[dbacks.com] D-backs embracing many changes for '17 season - What will be different for the Arizona Diamondbacks when pitchers and catchers report to Salt River Fields on Monday? Everything. OK, maybe not everything, but a lot has changed since last the last time fans watched the team go through its spring drills. Here's a look at some of what is different.
[FOX Sports] D-backs' Greinke: Staying or going? The answer, for now, is "staying." But the question remains: For how long? At the moment, Greinke is drawing minimal trade interest, according to major-league sources. The D-backs, in turn, are not marketing him aggressively, in part because they are reluctant to eat salary, sources said... Rival executives believe that the D-backs can not carry Greinke’s salary long-term, particularly if they intend to sign first baseman Paul Goldschmidt to a lucrative contract extension.
[Sports on Earth] Four underrated MLB teams to keep an eye on - [First up = the Diamondbacks] The new regime possibly sold high on Segura and excess outfielder Haniger to the Mariners, bringing back the more youthful upside of Walker for the rotation and Marte for the shortstop spot. It was a move that addressed the long-term without compromising much, if any, of the short, because a change of scenery could do the athletic Walker good, and Marte looked like a sleeper shortstop stud before a variety of injuries and a bout with mononucleosis saddled him in '16.
[Inside the 'Zona] Starting Pitching Showcases Depth, Questions - There are more starting pitcher candidates than there are rotation spots. That’s obviously not uncommon, but the amount of depth is pretty staggering. Not all of that depth is all that good, but it’s there. With the normal five slots in mind, let’s take a look at who’s got a spot locked up, who’s a likely addition, and who may find themselves on the outside looking in.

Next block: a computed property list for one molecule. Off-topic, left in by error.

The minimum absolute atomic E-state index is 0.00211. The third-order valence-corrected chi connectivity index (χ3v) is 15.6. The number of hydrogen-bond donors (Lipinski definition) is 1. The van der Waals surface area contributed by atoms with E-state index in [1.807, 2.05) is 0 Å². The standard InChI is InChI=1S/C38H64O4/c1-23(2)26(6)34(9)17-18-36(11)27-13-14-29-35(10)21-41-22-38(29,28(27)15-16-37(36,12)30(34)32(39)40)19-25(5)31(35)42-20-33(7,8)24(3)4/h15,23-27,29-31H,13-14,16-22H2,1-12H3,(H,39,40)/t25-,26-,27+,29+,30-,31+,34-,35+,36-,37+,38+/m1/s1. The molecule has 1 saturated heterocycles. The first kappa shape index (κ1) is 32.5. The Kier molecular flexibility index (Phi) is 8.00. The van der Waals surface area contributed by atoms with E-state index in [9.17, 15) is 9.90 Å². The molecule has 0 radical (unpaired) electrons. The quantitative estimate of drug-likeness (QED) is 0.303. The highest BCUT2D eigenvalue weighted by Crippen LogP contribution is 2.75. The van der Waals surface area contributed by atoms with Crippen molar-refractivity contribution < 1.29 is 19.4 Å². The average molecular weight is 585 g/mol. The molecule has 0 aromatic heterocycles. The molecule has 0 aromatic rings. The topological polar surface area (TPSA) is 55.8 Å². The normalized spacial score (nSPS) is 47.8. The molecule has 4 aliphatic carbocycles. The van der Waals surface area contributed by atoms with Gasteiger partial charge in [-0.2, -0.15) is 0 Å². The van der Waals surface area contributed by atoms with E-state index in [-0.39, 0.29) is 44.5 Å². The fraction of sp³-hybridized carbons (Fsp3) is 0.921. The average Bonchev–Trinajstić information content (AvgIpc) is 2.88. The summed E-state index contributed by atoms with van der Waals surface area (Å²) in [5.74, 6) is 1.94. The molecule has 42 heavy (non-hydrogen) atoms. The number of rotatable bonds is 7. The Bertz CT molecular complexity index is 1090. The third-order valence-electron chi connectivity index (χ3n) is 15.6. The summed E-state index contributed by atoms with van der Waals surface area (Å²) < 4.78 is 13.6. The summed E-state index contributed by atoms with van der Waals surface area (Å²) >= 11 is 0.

[FanGraphs] The Diamondbacks Built a Super Rotation, Sort Of - This is a group that doesn’t look terribly impressive based on their actual track records, but the talent is there and they’re all young enough (aside from Greinke) that you wouldn’t be shocked to seem them take a step forward... If you take into account what we thought about these very young pitchers just a couple years ago, it’s easier to talk yourself into a surprising year from the Snakes.
[12NEWS.com] Former D-Backs pitcher helps plan Phoenix Open - Former Arizona Diamondbacks pitcher J.J. Putz played a major part in planning this year's Waste Management Phoenix Open. As the Chairman of House and Grounds, Putz oversees a group in charge of all the structures on the course, including the iconic 16th hole. "I've got five guys in our crew and we have a bunch of other vendors and partners that are out here pretty much since October," said Putz. "It's amazing to be able to be on this side and to be able to see how this all comes together."
[Yahoo!] What if Tom Brady had decided to pursue baseball? - Brady was so impressive on the diamond that long-time MLB scout John Hughes talked the Montreal Expos into drafting the left-handed hitting catcher in the 18th round of the 1995 draft. In a 2015 interview with MLB.com, Hughes added that had it not been obvious that Brady was going to pursue football, he would have been a fifth round selection. The irony there being that Brady would be drafted in the sixth round of the 2000 NFL draft.
[ESPN] MLB proposes scrapping intentional walk, raising strike zone - Is this the year baseball raises the strike zone? Is it the year the sport does away with the practice of lobbing four balls toward home plate to issue an intentional walk? Major League Baseball has made formal proposals to the players' union to usher in both of those changes, sources told ESPN.com. Neither of those innovations can be implemented without approval of the Major League Baseball Players Association. The union is currently in the process of feeling out players on the proposed changes, sources said.
[The Ringer] Baseball’s Ever-Expiring Secrets - Hacking aside, what would constitute acting improperly, when someone with knowledge of one team’s intellectual property migrates to another team? And second: What can teams do to preserve their IP when they’re liable to lose their most promising personnel to direct competitors?
[ESPN] New York Mets pitcher Robert Gsellman's secret, exposed - Robert Gsellman had a secret: He couldn't swing. He had a partially torn labrum in his left, non-throwing shoulder. It would be repaired with arthroscopic surgery in the offseason. But there were, as it turned out, 17 plate appearances between that debut and the offseason, 17 times Gsellman had to take a bat, two batting gloves, a thick wad of bubble gum and a secret into the batter's box, for the most extraordinary experiment of the 2016 baseball season.